What to look for once you've found a used car you want to buy.
- Check Fluid Levels and Fluid Color
- Look for any signs of leaks
- Check operation of all windows and door locks
- Check operation of all accessories ex. radio, nav, dvd
- Check for signs of lack of maintenance
- Check for any warning lights on dash
- Check Air Conditioning Operation
- Look in the trunk for any signs of moisture
- Check Tire Tread Depth
- Test Drive the Car
- Test Brake operation
- Test Steering for pulling or loose feeling
- Drive over bumps to listen for noise
- Listen for exhaust leaks
- Visually inspect the body for dents, scratches or fresh paint
Questions to ask once you've found a used car you want to buy.
- Why Are you Selling the car?
- Has the car been smoked in?
- Did you buy the car new, how long have you owned it?
- Do you have any or all maintenance records?
- How old are the tires?
- When is the last time you had the oil changed?
- Has the car ever been wrecked or painted?
- Do you haul kids around in it?
- Do you tow with the it?
- Are the miles mostly city driving or long distance driving?
How do I find a Used Car?
Research, Research, Research! Use website's like AutoTrader.com or news paper classified or just driving around and hitting the local car lots. Once you find a car you think you would like to buy, jump on KBB.com(Kelly Blue Book) or Edmund's and see what car similar to what you are looking at are selling for and what the banks are willing to loan against them. This is a base Value Only. Once you have your Base Value of the car, you can start to figure in reasons to add or subtract value. Ex. If the used car needs new tires, you may want to consider the cars value less than if the car has New tires on it. A used car that is dented up or scratched up is not worth the same. Mileage is another big factor, so make sure you pay attention to the different mileage when doing your research.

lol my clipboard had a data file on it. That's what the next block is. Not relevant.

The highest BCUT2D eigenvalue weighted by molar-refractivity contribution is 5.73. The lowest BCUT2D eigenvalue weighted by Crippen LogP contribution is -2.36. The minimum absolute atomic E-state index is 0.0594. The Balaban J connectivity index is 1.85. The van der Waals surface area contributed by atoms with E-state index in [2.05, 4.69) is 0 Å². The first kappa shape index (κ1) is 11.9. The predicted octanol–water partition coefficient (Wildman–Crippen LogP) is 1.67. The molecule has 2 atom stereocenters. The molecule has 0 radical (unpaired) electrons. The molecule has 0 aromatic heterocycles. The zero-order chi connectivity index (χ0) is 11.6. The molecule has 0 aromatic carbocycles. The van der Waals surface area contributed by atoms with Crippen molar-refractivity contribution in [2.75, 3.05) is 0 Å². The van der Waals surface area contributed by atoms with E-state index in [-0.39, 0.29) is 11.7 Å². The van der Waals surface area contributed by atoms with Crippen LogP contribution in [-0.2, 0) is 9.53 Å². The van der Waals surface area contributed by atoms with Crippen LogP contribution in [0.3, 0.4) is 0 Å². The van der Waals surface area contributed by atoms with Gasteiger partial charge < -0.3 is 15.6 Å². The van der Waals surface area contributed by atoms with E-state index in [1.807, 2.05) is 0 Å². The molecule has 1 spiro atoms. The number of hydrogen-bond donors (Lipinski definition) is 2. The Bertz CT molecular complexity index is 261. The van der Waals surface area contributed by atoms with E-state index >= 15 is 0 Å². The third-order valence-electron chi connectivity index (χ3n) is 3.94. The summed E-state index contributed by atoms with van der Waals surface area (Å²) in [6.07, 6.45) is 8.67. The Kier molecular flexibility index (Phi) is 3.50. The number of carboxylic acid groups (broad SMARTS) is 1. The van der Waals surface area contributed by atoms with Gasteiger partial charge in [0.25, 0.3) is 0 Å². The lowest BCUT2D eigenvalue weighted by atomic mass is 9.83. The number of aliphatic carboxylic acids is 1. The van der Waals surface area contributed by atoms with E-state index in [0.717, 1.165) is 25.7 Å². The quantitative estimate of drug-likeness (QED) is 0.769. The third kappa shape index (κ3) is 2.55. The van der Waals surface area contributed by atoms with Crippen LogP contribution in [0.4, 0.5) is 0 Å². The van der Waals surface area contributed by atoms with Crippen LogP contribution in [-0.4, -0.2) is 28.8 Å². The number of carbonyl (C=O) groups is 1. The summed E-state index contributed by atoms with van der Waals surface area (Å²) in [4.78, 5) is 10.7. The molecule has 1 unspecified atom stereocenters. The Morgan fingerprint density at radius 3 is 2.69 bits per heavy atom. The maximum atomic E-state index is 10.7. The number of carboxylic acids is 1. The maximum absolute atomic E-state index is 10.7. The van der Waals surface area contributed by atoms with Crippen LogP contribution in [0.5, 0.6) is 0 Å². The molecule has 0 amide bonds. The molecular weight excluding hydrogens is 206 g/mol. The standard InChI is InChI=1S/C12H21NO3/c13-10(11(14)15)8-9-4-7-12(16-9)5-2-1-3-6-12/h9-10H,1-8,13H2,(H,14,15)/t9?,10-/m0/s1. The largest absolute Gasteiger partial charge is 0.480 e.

What should I look for when buying a car to resell?
You are going to want to find the used car that is at the right price that can be sold for more than you pay plus any additional costs of fixing it up, etc. Also you are going to need a used car that other s want to buy and sometimes this can be based on seasons and weather. In the late fall early winter, it is easier to sell 4x4 trucks than in the spring as drivers see more snow in the winter. Same goes for sports cars, it is easier to sell them in the sunny summer than a snowy winter. Another factor is if you can buy parts for it. Take Daewoo for example, your neighbor may be willing to sell you there car for pennies and all it needs if a sensor to fix it.... but there is no way to get the sensor as Daewoo is out of business and parts are not available anymore. You get the idea.
Research, Research, Research!
Chose a used car you want to buy and then find out everything you can about that car. Look at AutoTrader.com and study the prices for cars two years newer and older and use this as a bench mark or starting point. Then look at KBB.com to find the bank loan value. Now that the average of the two combined and this is pretty close to what the car can be bought for. In most cases a car can be bought for less than asking price... even if the seller has posted "FIRM".
Have a friend call about the car and ask what their bottom dollar is. Then call them later and offer them less than what they told your friend and gauge the sellers response. And then you can ask on the phone is they would take less if paying in CASH. You would be surprised at how many sellers will lower the price based on paying in cash. You can use this technique in person also. If the asking price is $5,000.00 and you pull out $4,500.00 in cash .... odds are the seller is going to snatch up the cash offer and fast! Seeing the cash in hand makes the Offer Real at that point and the seller wants to sell it. That's why it is up for sale in the first place right? You already know he wants to sell the car and it your job to find out just how little he will take for it.